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Anderson Cooper 360 Degrees

President Bush's Popularity Crumbling; Sago Mine Reopens; Carlie Brucia's Killer Sentenced to Death; Interview With Carlie Brucia's Grandmother; Sago Mine Reopens; A Man Opens Fire in a Californial Denny's

Aired March 15, 2006 - 22:00   ET


ANDERSON COOPER, CNN ANCHOR: It is safe to say, this is not the kind of week that President Bush dreamed of three years ago, when U.S. troops were preparing to invade Iraq. The war was supposed to be quick and easy. Remember that? Instead, three years later, it is still being fought. And Mr. Bush's popularity is crumbling.
All the angles tonight, including this grim number: 33 percent, the lowest approval rating ever for Mr. Bush -- it comes from a new poll by the Pew Research Center. And we will tell you more about it ahead.

Another number to note: 700 -- that's about how many extra U.S. troops the military is sending to Iraq from Kuwait to help deal with the escalating violence. It's the first time extra troops have been sent in since December's parliamentary election.

And one more number: 2,312 -- that's the number of our brave American service members killed in the war so far. As we talk about politics and poll numbers tonight, let's remember, real American lives are at stake.

We begin the president's falling popularity and what some friends of this White House hope to do about it.

Here's CNN's Dana Bash.


DANA BASH, CNN WHITE HOUSE CORRESPONDENT (voice-over): They are at work before dawn and there late into the night. And weekends -- what weekends? Andy Card sets the pace. He has been the president's right-hand man for 1,880 takes, White House days.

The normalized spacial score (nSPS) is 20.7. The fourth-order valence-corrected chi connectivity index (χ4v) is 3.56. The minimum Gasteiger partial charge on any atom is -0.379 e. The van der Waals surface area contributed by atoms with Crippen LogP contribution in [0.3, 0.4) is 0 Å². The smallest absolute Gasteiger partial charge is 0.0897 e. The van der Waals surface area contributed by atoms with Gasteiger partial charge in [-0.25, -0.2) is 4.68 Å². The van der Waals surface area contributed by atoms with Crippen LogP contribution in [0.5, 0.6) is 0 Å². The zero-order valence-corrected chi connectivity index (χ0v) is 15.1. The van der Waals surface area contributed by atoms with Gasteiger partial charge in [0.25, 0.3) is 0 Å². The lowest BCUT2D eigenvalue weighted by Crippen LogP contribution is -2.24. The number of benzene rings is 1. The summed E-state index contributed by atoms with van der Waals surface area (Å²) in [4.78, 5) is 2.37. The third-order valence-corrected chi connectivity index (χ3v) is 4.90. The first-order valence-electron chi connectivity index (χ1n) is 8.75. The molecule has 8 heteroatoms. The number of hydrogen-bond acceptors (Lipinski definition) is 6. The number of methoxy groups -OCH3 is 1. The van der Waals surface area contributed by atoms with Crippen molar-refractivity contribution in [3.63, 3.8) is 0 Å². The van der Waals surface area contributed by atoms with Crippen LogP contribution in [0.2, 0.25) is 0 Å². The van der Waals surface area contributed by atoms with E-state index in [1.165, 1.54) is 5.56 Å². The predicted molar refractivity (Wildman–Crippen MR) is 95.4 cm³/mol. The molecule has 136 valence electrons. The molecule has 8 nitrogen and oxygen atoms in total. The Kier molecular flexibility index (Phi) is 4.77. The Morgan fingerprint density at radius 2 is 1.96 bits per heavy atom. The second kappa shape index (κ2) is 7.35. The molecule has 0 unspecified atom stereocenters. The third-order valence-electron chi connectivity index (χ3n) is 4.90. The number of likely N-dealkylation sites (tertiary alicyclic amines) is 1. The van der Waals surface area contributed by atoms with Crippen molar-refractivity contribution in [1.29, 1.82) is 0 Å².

BASH: Bradley Patterson worked for three presidents and wrote a book on the White House staff.

PATTERSON: And you're always pushed and challenged and squeezed by this sense of deadlines. It is a stressful place. So, it tends to be wearing. And -- and people sometimes burn out.

BASH: Yet, many of this president's inner circle were there on day one and are blamed now, at least in part, for a series of stumbles, from the Katrina response to not knowing their own administration had OKed an Arab company taking control of U.S. ports. Two presidents brought David Gergen in as part of big shakeups.

DAVID GERGEN, FORMER PRESIDENTIAL ADVISER: The time-test method of try trying to fix things is to bring in an outsider.

BASH: Mr. Bush has heard, and ignored, this talk before. But, this time, it's friends and confidants urging him to bring in one or two seasoned hands to help with frayed congressional relations and other political troubleshooting.

Thanks, but no thanks, is the White House line. Senior officials tell CNN, they -- and, more importantly, the president himself -- don't think changing personnel will solve their problems.